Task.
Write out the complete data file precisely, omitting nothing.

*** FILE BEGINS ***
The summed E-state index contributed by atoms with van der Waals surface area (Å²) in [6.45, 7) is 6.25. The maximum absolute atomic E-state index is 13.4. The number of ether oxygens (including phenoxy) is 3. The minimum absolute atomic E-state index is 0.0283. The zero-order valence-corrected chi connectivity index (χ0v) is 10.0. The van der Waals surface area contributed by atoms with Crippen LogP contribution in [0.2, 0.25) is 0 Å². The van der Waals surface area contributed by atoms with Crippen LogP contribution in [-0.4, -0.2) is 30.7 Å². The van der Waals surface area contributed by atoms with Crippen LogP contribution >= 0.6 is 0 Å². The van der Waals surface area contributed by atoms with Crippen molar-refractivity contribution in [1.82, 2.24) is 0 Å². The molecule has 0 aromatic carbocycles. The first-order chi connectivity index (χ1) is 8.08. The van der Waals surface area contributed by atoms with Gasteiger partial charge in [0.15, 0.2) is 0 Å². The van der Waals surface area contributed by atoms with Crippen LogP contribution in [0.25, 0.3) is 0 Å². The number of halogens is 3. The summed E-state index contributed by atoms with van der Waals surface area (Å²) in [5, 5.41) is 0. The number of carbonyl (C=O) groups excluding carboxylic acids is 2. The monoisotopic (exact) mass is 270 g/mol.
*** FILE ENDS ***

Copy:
The summed E-state index contributed by atoms with van der Waals surface area (Å²) in [6.45, 7) is 6.25. The maximum absolute atomic E-state index is 13.4. The number of ether oxygens (including phenoxy) is 3. The minimum absolute atomic E-state index is 0.0283. The zero-order valence-corrected chi connectivity index (χ0v) is 10.0. The van der Waals surface area contributed by atoms with Crippen LogP contribution in [0.2, 0.25) is 0 Å². The van der Waals surface area contributed by atoms with Crippen LogP contribution in [-0.4, -0.2) is 30.7 Å². The van der Waals surface area contributed by atoms with Crippen LogP contribution >= 0.6 is 0 Å². The van der Waals surface area contributed by atoms with Crippen molar-refractivity contribution in [1.82, 2.24) is 0 Å². The molecule has 0 aromatic carbocycles. The first-order chi connectivity index (χ1) is 8.08. The van der Waals surface area contributed by atoms with Gasteiger partial charge in [0.15, 0.2) is 0 Å². The van der Waals surface area contributed by atoms with Crippen LogP contribution in [0.25, 0.3) is 0 Å². The number of halogens is 3. The summed E-state index contributed by atoms with van der Waals surface area (Å²) in [5, 5.41) is 0. The number of carbonyl (C=O) groups excluding carboxylic acids is 2. The monoisotopic (exact) mass is 270 g/mol.